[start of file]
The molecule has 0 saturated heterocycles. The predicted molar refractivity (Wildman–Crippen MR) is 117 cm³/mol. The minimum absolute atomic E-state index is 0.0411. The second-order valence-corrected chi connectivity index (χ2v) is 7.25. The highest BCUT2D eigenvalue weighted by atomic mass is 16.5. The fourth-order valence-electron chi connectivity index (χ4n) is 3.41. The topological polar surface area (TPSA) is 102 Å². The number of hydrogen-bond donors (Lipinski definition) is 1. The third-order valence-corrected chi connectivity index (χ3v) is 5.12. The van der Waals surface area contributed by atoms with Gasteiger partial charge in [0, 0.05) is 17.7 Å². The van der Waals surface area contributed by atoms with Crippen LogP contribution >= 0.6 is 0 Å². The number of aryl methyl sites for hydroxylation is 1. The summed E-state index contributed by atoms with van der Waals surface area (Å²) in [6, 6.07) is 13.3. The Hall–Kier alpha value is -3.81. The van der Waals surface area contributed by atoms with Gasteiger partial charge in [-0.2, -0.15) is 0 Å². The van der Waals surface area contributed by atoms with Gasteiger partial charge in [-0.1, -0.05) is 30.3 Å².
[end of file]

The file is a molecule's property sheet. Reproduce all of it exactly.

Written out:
The molecule has 0 saturated heterocycles. The predicted molar refractivity (Wildman–Crippen MR) is 117 cm³/mol. The minimum absolute atomic E-state index is 0.0411. The second-order valence-corrected chi connectivity index (χ2v) is 7.25. The highest BCUT2D eigenvalue weighted by atomic mass is 16.5. The fourth-order valence-electron chi connectivity index (χ4n) is 3.41. The topological polar surface area (TPSA) is 102 Å². The number of hydrogen-bond donors (Lipinski definition) is 1. The third-order valence-corrected chi connectivity index (χ3v) is 5.12. The van der Waals surface area contributed by atoms with Gasteiger partial charge in [0, 0.05) is 17.7 Å². The van der Waals surface area contributed by atoms with Crippen LogP contribution >= 0.6 is 0 Å². The number of aryl methyl sites for hydroxylation is 1. The summed E-state index contributed by atoms with van der Waals surface area (Å²) in [6, 6.07) is 13.3. The Hall–Kier alpha value is -3.81. The van der Waals surface area contributed by atoms with Gasteiger partial charge in [-0.2, -0.15) is 0 Å². The van der Waals surface area contributed by atoms with Gasteiger partial charge in [-0.1, -0.05) is 30.3 Å².